Posted 08 April 2012 - 06:23 PM
Posted 08 April 2012 - 06:43 PM
come on everybody. play nice. We shouldn't have to tell people not to call each other names on these boards. we can be homers. We can be a realists. we can share of different opinions. there should be no name calling, no bashing of peoples intelligence. there are no absolutes in baseball. . Period. please, do not let this become just another negative, insulting, name calling forum. thank you for your consideration!
I typically refrain from any name calling, but I stand by my statement fully. It's one thing to disagree with the Twins front office choices, it's a totally different thing to imply race was the factor behind many of those moves, not even your worst "shock jock" sports radio hosts would bring up that sort of argument.
Nobody argues that letting Ortiz go wasn't a bad move, but the reason they did it at the time was three fold.
1. He couldn't stay healthy
2. He had ZERO defensive value
3. He didn't get along with management.
He spent parts of six major league seasons with the Twins, and though he had some success for the Twins, he never put together any sort of numbers that even suggested what was to come in Boston (read: steroids/whatever), it was a cheap cost cutting move no doubt, a bad baseball decision, a bad judgement of talent etc, but they didn't get rid of him because he wasn't white.
Wow, I can't believe I actually took time to respond to that comment, I feel like I have been trolled...
Posted 08 April 2012 - 06:50 PM
Posted 08 April 2012 - 06:51 PM
Heh. I shouted as loudly as I could on these internet thingies that Ortiz was their best hitter,
In his best year on the Twins (2002) Ortiz was still the 4th best player OPS wise, behind such mashers as Jones, Kielty and Hunter. (Koskie was 10 points behind him, but brough significantly more value since he could actually play a position) in 2001 he was the 5th best (keep in mind these were both pretty bad teams) Again, it was an obvious mistake to get rid of him bc at 1.5 million or whatever he was a no brainer to re-sign, but nobody knew, nor there was any reason to believe he would become the MVP type player down the road.
Posted 08 April 2012 - 06:51 PM
At the time I recall that no one signed Ortiz until late spring[...] but not signing him was not a mistake at that time.
Nobody argues that letting Ortiz go wasn't a bad move
VodkaDave meet roger
Blogging Twins since 2007 at The Tenth Inning Stretch
Posted 08 April 2012 - 06:58 PM
Those teams also don't have one of the worst playoff records in the last 10 years, either.
Why don't you put this in your sig and then it will be seen with every one of your posts and not just 75% of them?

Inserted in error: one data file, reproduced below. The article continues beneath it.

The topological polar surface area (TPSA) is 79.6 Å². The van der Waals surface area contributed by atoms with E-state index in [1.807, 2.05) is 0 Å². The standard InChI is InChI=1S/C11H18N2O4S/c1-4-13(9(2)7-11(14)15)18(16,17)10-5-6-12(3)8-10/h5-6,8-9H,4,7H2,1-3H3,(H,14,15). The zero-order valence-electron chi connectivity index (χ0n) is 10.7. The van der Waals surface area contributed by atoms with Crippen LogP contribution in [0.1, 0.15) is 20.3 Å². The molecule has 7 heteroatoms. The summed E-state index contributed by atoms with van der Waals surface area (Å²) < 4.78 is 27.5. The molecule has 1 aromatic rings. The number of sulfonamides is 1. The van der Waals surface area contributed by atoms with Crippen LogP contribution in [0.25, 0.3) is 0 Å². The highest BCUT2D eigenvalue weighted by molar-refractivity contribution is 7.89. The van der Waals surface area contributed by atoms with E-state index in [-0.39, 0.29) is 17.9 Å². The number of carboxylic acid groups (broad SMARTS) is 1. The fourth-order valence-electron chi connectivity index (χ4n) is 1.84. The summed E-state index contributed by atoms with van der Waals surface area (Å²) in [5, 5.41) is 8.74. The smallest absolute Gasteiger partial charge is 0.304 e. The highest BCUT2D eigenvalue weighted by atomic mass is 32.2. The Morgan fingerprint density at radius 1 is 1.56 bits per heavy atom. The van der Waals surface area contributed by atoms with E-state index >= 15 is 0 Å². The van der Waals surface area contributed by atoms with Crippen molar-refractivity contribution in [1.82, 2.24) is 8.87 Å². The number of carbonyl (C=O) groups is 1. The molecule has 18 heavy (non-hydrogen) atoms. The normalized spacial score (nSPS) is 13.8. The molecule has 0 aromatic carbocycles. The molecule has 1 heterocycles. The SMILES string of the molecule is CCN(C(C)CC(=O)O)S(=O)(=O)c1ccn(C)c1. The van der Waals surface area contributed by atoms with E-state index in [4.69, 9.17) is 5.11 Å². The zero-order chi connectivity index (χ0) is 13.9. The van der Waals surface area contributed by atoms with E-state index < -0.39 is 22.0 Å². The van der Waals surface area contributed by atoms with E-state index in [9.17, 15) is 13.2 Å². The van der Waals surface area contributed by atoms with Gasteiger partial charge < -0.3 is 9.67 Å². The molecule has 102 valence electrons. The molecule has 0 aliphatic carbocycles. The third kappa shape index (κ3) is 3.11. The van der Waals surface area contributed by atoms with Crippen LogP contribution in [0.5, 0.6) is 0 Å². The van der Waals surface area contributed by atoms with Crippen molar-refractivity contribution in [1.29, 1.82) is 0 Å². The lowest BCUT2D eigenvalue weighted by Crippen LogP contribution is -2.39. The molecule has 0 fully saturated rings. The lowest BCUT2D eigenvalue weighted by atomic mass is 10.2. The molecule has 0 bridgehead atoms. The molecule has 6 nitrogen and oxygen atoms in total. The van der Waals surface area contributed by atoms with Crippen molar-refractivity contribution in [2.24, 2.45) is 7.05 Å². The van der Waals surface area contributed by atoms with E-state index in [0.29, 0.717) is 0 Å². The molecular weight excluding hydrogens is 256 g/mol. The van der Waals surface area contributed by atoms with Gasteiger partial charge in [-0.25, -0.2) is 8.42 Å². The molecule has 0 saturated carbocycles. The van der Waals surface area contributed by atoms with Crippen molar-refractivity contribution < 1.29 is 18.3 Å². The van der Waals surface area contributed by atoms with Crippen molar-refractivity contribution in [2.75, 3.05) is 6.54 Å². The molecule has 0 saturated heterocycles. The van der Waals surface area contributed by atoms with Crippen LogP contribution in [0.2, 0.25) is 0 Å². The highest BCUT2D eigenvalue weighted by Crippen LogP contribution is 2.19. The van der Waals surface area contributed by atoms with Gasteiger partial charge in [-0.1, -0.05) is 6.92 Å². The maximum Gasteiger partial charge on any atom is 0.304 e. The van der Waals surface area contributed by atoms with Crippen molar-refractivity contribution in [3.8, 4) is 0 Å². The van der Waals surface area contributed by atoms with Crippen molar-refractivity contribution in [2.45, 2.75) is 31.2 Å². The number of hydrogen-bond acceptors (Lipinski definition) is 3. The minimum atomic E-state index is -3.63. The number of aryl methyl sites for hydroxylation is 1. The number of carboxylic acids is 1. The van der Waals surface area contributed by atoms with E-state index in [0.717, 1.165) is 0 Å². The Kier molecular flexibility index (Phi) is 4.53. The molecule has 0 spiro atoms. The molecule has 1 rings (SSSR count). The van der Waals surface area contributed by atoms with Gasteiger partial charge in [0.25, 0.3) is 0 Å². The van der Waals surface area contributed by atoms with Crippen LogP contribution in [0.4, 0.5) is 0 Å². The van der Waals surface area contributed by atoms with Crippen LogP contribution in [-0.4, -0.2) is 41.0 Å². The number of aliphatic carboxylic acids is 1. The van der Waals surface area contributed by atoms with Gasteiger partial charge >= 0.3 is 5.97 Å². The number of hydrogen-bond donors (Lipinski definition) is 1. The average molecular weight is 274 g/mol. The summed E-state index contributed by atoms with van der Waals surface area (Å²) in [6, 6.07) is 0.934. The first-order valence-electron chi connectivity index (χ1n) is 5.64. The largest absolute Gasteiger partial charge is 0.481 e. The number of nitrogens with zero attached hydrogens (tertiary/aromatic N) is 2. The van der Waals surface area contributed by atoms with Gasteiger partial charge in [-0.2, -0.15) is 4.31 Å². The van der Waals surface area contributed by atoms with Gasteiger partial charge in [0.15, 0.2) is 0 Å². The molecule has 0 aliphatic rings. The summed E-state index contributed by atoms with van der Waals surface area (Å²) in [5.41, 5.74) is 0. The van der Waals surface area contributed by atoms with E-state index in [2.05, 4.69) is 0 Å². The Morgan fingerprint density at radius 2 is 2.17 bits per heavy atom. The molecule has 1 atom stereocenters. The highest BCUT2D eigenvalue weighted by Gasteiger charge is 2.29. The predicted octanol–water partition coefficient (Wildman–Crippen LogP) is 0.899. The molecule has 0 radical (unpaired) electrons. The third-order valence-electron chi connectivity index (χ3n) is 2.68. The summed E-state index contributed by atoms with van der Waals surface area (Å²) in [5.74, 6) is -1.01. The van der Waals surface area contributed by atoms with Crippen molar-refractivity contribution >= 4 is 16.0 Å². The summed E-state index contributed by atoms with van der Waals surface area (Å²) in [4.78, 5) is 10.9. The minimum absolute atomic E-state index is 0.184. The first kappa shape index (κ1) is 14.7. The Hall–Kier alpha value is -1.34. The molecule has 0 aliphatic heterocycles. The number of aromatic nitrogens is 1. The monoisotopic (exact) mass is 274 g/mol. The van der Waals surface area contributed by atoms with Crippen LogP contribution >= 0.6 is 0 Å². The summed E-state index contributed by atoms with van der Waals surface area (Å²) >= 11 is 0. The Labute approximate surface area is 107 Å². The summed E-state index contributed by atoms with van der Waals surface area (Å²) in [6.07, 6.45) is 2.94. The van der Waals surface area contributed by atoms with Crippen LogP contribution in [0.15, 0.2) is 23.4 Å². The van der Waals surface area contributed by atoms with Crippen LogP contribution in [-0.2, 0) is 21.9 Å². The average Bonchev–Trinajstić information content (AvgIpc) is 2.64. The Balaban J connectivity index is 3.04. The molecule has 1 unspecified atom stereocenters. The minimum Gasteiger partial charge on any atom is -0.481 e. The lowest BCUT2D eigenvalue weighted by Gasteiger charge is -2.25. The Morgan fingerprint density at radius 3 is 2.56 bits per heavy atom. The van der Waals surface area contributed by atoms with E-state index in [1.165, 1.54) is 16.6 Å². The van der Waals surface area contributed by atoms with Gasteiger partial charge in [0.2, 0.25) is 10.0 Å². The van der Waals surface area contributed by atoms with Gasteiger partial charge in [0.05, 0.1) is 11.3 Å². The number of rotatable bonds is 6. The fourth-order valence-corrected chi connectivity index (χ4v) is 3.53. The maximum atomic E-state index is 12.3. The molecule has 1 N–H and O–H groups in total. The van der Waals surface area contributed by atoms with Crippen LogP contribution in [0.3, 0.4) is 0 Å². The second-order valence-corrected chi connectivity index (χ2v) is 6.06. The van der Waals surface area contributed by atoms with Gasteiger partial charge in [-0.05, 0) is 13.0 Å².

Posted 08 April 2012 - 07:51 PM
Posted 08 April 2012 - 09:37 PM
Ortiz... It certainly wasn't statistical
Over six years with time at the majors he'd accumulated fewer than 2.5 wins above replacement. Not to mention, his signing for $1.25M (as has already been pointed out) is an indication that not everyone else in the world knew all about this secret that he was going to be awesome.
Posted 09 April 2012 - 08:04 AM
As someone who was writing throughout the time that the Twins released Ortiz, I have always had trouble criticizing that move. I wrote about it several times per week for several weeks. At the time Ortiz had some serious flaws - he was hurt a lot, he couldn't hit lefties at all, he seemed like purely a DH and he was about to get expensive. Ryan went to the winter meetings clearly trying to trade him and came back frustrated that he couldn't find any takers. He released him and Boston ended up signing him (for just $1.25M) and a couple of other guys (Millar, Jeremy Giambi and someone else if memory serves) with those four guys fighting for two spots. Ortiz was clearly the last guy in the race coming into spring training. I can't remember how he worked his way into the lineup, but if you look at 2003, you'll notice he wasn't an everyday player until the end of April. It really was out of nowhere.
Regarding a race discussion, I don't think that's out of bounds on this forum. I don't think Ortiz is an especially compelling data point for all the reasons I just listed. Bottom line: he wasn't the same guy here.
Pretty much this.. Anyone in the league could have had him for a C level prospect, but didn't bite due to cost. Boston got him for far less then what he would have had if Minnesota had kept him... that's the down side to the CBA and arbitration. You can also argue that he would have never become what he is now had he stayed..
Posted 09 April 2012 - 08:48 AM